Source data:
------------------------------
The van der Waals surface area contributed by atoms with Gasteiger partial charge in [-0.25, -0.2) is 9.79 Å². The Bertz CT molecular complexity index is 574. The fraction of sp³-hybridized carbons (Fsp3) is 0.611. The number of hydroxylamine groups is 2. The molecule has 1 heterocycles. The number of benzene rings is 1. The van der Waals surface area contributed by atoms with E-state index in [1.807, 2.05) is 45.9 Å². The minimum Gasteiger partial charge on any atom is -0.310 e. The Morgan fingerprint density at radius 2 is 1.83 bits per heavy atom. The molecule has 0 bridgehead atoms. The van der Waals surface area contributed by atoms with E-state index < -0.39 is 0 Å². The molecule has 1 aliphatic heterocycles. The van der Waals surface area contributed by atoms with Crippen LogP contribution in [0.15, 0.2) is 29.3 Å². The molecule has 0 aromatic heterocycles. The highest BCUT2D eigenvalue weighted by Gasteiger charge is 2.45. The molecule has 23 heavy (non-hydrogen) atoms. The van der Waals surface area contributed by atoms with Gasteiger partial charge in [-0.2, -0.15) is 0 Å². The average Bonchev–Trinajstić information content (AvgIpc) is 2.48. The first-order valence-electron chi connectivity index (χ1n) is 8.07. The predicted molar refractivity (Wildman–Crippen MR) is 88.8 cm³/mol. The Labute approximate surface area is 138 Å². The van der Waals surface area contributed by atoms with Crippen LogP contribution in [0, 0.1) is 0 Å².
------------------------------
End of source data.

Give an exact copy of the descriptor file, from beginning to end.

The van der Waals surface area contributed by atoms with Gasteiger partial charge in [-0.25, -0.2) is 9.79 Å². The Bertz CT molecular complexity index is 574. The fraction of sp³-hybridized carbons (Fsp3) is 0.611. The number of hydroxylamine groups is 2. The molecule has 1 heterocycles. The number of benzene rings is 1. The van der Waals surface area contributed by atoms with E-state index in [1.807, 2.05) is 45.9 Å². The minimum Gasteiger partial charge on any atom is -0.310 e. The Morgan fingerprint density at radius 2 is 1.83 bits per heavy atom. The molecule has 0 bridgehead atoms. The van der Waals surface area contributed by atoms with E-state index < -0.39 is 0 Å². The molecule has 1 aliphatic heterocycles. The van der Waals surface area contributed by atoms with Crippen LogP contribution in [0.15, 0.2) is 29.3 Å². The molecule has 0 aromatic heterocycles. The highest BCUT2D eigenvalue weighted by Gasteiger charge is 2.45. The molecule has 23 heavy (non-hydrogen) atoms. The van der Waals surface area contributed by atoms with Gasteiger partial charge in [-0.2, -0.15) is 0 Å². The average Bonchev–Trinajstić information content (AvgIpc) is 2.48. The first-order valence-electron chi connectivity index (χ1n) is 8.07. The predicted molar refractivity (Wildman–Crippen MR) is 88.8 cm³/mol. The Labute approximate surface area is 138 Å². The van der Waals surface area contributed by atoms with Crippen LogP contribution in [0, 0.1) is 0 Å².